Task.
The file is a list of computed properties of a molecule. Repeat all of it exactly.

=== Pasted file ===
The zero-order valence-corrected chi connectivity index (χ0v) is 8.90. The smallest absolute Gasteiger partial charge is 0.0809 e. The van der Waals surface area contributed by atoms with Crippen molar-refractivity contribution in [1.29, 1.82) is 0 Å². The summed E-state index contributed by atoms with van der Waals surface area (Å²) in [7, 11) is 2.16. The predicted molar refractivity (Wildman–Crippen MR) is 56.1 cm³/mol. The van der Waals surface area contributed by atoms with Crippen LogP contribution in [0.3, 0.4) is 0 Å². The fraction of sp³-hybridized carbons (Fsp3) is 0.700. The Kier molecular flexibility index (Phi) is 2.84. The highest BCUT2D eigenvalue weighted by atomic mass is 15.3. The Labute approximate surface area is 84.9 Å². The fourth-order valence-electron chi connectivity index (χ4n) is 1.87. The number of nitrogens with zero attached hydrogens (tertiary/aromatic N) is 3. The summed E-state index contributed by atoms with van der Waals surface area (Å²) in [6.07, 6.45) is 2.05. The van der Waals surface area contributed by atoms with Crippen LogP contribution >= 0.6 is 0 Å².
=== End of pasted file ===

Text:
The zero-order valence-corrected chi connectivity index (χ0v) is 8.90. The smallest absolute Gasteiger partial charge is 0.0809 e. The van der Waals surface area contributed by atoms with Crippen molar-refractivity contribution in [1.29, 1.82) is 0 Å². The summed E-state index contributed by atoms with van der Waals surface area (Å²) in [7, 11) is 2.16. The predicted molar refractivity (Wildman–Crippen MR) is 56.1 cm³/mol. The van der Waals surface area contributed by atoms with Crippen LogP contribution in [0.3, 0.4) is 0 Å². The fraction of sp³-hybridized carbons (Fsp3) is 0.700. The Kier molecular flexibility index (Phi) is 2.84. The highest BCUT2D eigenvalue weighted by atomic mass is 15.3. The Labute approximate surface area is 84.9 Å². The fourth-order valence-electron chi connectivity index (χ4n) is 1.87. The number of nitrogens with zero attached hydrogens (tertiary/aromatic N) is 3. The summed E-state index contributed by atoms with van der Waals surface area (Å²) in [6.07, 6.45) is 2.05. The van der Waals surface area contributed by atoms with Crippen LogP contribution >= 0.6 is 0 Å².